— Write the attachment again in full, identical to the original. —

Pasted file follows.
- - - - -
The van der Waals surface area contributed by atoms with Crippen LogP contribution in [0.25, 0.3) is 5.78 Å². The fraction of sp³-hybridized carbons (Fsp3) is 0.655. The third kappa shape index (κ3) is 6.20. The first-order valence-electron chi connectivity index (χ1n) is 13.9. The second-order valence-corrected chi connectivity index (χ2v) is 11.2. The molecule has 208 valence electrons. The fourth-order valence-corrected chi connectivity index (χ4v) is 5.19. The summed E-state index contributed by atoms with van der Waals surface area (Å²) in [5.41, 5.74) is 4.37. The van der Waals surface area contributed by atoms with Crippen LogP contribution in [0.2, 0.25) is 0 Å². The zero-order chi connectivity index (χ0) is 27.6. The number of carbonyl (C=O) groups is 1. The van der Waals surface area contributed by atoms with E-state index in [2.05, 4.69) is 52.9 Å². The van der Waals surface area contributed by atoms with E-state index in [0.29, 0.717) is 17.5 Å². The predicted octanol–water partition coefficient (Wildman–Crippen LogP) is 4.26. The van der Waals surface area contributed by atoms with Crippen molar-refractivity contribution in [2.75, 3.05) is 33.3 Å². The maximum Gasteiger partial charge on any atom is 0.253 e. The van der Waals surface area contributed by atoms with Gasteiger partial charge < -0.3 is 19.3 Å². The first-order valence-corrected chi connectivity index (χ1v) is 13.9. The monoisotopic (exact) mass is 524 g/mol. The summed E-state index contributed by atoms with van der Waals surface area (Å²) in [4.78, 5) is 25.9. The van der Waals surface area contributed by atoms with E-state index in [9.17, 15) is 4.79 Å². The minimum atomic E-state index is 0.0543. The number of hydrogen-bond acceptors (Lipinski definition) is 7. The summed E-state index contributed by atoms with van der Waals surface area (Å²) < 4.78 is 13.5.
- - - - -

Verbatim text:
The van der Waals surface area contributed by atoms with Crippen LogP contribution in [0.25, 0.3) is 5.78 Å². The fraction of sp³-hybridized carbons (Fsp3) is 0.655. The third kappa shape index (κ3) is 6.20. The first-order valence-electron chi connectivity index (χ1n) is 13.9. The second-order valence-corrected chi connectivity index (χ2v) is 11.2. The molecule has 208 valence electrons. The fourth-order valence-corrected chi connectivity index (χ4v) is 5.19. The summed E-state index contributed by atoms with van der Waals surface area (Å²) in [5.41, 5.74) is 4.37. The van der Waals surface area contributed by atoms with Crippen LogP contribution in [0.2, 0.25) is 0 Å². The zero-order chi connectivity index (χ0) is 27.6. The number of carbonyl (C=O) groups is 1. The van der Waals surface area contributed by atoms with E-state index in [2.05, 4.69) is 52.9 Å². The van der Waals surface area contributed by atoms with E-state index in [0.29, 0.717) is 17.5 Å². The predicted octanol–water partition coefficient (Wildman–Crippen LogP) is 4.26. The van der Waals surface area contributed by atoms with Crippen molar-refractivity contribution in [2.75, 3.05) is 33.3 Å². The maximum Gasteiger partial charge on any atom is 0.253 e. The van der Waals surface area contributed by atoms with Gasteiger partial charge < -0.3 is 19.3 Å². The first-order valence-corrected chi connectivity index (χ1v) is 13.9. The monoisotopic (exact) mass is 524 g/mol. The summed E-state index contributed by atoms with van der Waals surface area (Å²) in [4.78, 5) is 25.9. The van der Waals surface area contributed by atoms with E-state index in [9.17, 15) is 4.79 Å². The minimum atomic E-state index is 0.0543. The number of hydrogen-bond acceptors (Lipinski definition) is 7. The summed E-state index contributed by atoms with van der Waals surface area (Å²) < 4.78 is 13.5.